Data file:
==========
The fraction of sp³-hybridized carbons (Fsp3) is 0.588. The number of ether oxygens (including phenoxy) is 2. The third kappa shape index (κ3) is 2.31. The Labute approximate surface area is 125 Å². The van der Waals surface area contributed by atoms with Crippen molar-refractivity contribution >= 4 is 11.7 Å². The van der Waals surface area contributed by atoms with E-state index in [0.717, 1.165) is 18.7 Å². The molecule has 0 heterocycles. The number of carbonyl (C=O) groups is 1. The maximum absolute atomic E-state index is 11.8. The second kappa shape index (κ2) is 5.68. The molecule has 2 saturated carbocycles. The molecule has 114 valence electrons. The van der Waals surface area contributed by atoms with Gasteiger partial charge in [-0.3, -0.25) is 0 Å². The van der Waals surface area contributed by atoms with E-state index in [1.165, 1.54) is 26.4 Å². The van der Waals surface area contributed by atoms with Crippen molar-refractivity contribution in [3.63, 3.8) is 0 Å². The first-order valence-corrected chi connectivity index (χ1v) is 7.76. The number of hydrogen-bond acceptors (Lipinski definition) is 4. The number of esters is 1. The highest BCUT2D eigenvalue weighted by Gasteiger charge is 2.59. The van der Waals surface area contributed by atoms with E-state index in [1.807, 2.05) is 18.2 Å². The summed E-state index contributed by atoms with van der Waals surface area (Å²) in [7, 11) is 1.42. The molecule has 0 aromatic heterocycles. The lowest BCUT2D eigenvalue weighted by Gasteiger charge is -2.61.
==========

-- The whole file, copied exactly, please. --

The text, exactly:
The fraction of sp³-hybridized carbons (Fsp3) is 0.588. The number of ether oxygens (including phenoxy) is 2. The third kappa shape index (κ3) is 2.31. The Labute approximate surface area is 125 Å². The van der Waals surface area contributed by atoms with Crippen molar-refractivity contribution >= 4 is 11.7 Å². The van der Waals surface area contributed by atoms with E-state index in [0.717, 1.165) is 18.7 Å². The molecule has 0 heterocycles. The number of carbonyl (C=O) groups is 1. The maximum absolute atomic E-state index is 11.8. The second kappa shape index (κ2) is 5.68. The molecule has 2 saturated carbocycles. The molecule has 114 valence electrons. The van der Waals surface area contributed by atoms with Gasteiger partial charge in [-0.3, -0.25) is 0 Å². The van der Waals surface area contributed by atoms with E-state index in [1.165, 1.54) is 26.4 Å². The van der Waals surface area contributed by atoms with Crippen molar-refractivity contribution in [3.63, 3.8) is 0 Å². The first-order valence-corrected chi connectivity index (χ1v) is 7.76. The number of hydrogen-bond acceptors (Lipinski definition) is 4. The number of esters is 1. The highest BCUT2D eigenvalue weighted by Gasteiger charge is 2.59. The van der Waals surface area contributed by atoms with E-state index in [1.807, 2.05) is 18.2 Å². The summed E-state index contributed by atoms with van der Waals surface area (Å²) in [7, 11) is 1.42. The molecule has 0 aromatic heterocycles. The lowest BCUT2D eigenvalue weighted by Gasteiger charge is -2.61.